It is getting to be a joke whenever some fundamental approaches to descriptions of material behaviors are invoked as analogies to the status of Climate Science. That reminds me of the good ol’ days when “realizations” using GCMs were equated to actual realizations of the Navier-Stokes equations to investigate the basis nature of turbulence. And the times that statistical mechanics is similarly invoked.

There is a singular, and of upmost importance, critical difference between those, proven, descriptions of materials and the status of Climate Science. The proven fundamental laws will not ever, as in never, incorporate descriptions of previous states that the materials have previously attained. Never. Instead, the proven fundamental laws will always solely contain descriptions of properties of the materials.

The GCMs are based on approximate models of some parts of some fundamental equations, plus a multitude of empirical descriptions of states that the materials in the system have previously attained. Even some of the approximate models will contain parameters that represent previous states of the materials, and are not material properties. Many of the empirical descriptions are somewhat, or completely, ad hoc ( for this case only ). The multitude of parameterizations do all the heavy lifting relative to the fidelity of the results of the model to physical reality.

A “realization” by a GCM is a “realization” of the processes captured by the descriptions of the previous states. Such “realizations” are not in any way actual realizations of the materials that make up the the Earth’s climate systems.

The distinctions between descriptions based on material properties and empirical estimates of previous states, the latter are characterized as ‘process models’, are at such a critical basis that they must always be kept in mind. Climate Science seems to completely ignore these distinctions and continues to invoke false analogies.

212. David Young says:

Nick Stokes brings up the problem of sound waves for Navier-Stokes solvers. This is indeed a problem since the speed of sound is orders of magnitude greater than the weather pressure fluctuations that are of interest. Indeed, I recall when I was in graduate school a seminar at NCAR by Gerry Browning on the method he and Kreiss devised to filter out sound waves from weather models to allow much larger time steps. So for Nick, sound waves are in fact an unwanted feature of the Navier-Stokes equations that must be filtered out for effective weather simulations.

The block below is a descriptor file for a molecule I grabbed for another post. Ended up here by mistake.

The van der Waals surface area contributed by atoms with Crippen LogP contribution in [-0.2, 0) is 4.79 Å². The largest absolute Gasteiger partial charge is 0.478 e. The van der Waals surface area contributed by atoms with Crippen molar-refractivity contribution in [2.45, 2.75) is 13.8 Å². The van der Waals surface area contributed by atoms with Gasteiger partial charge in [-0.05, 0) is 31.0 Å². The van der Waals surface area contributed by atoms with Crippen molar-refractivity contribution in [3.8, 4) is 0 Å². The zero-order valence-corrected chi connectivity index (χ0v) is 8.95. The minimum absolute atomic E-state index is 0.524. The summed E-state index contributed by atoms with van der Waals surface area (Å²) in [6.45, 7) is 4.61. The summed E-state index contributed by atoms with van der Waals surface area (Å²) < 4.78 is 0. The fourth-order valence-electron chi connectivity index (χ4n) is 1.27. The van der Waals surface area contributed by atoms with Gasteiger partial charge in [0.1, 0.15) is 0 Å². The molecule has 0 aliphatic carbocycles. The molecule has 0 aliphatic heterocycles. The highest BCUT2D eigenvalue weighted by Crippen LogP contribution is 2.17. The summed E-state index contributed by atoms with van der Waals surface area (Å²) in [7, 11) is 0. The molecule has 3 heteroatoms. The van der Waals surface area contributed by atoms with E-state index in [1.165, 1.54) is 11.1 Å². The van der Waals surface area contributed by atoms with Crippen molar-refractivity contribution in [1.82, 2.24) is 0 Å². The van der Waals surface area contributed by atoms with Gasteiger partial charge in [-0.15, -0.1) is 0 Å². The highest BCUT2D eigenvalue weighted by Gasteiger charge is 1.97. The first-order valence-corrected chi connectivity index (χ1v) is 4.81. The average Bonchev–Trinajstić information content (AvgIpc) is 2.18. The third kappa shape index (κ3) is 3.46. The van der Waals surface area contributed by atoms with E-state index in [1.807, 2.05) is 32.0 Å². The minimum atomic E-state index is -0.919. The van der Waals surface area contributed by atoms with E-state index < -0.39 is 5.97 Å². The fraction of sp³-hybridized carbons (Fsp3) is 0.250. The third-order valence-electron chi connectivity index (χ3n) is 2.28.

I also think this idea that “weather models work” therefore your criticism of climate models is wrong is just silly. Weather models just barely “work” as Browning and others have revealed. Numerically, Navier-Stokes simulations are very difficult and subject to all the problems associated with nonlinear systems.

The real question here is why one would expect a weather model run on a very course grid with a huge time step to yield anything meaningful whatsoever given that it is terrible as a weather model even in the short term. As climate of doom asserted in another venue, the answer climate modelers give is “every time I run the model, I get a reasonable climate.” That is just colorful fluid dynamics and not a scientific argument.

213. David Young says:

Nick Stokes references a presentation on CFD and the 787. Be very careful here. Boeing people can also be CFD salesmen and that is what we have here. It’s an internal advocate. More accurate is an excellent paper in journal of math in industry dec 2012 I believe by 2 airbus specialists. CFD is postdictive and only occasionally predictive, especially outside the vast range of past testing.

214. Use of CFD as an analog for GCMs is not valid so long as all the issues discussed in the citations listed below have not been addressed for each code model, numerical solution method, code software, application procedure, system response function, and user.

There is now a very large, robust, and directly applicable literature that has been accepted by many organizations that develop engineering and scientific models, methods, and software for a multitude of diverse applications. The Climate Science community remains the singular exception. It is now an undeniable fact that the Climate Science community continues to avoid even the mention of these matters, preferring instead hand-waving dismissal of the existence of the matters and those who dare to mention them.

Fundamentals of Verification and Validation by Patrick J. Roache

Verification and Validation in Computational Science and Engineering by Patrick J. Roache

Verification and Validation in Scientific Computing by William L. Oberkampf and Christopher J. Roy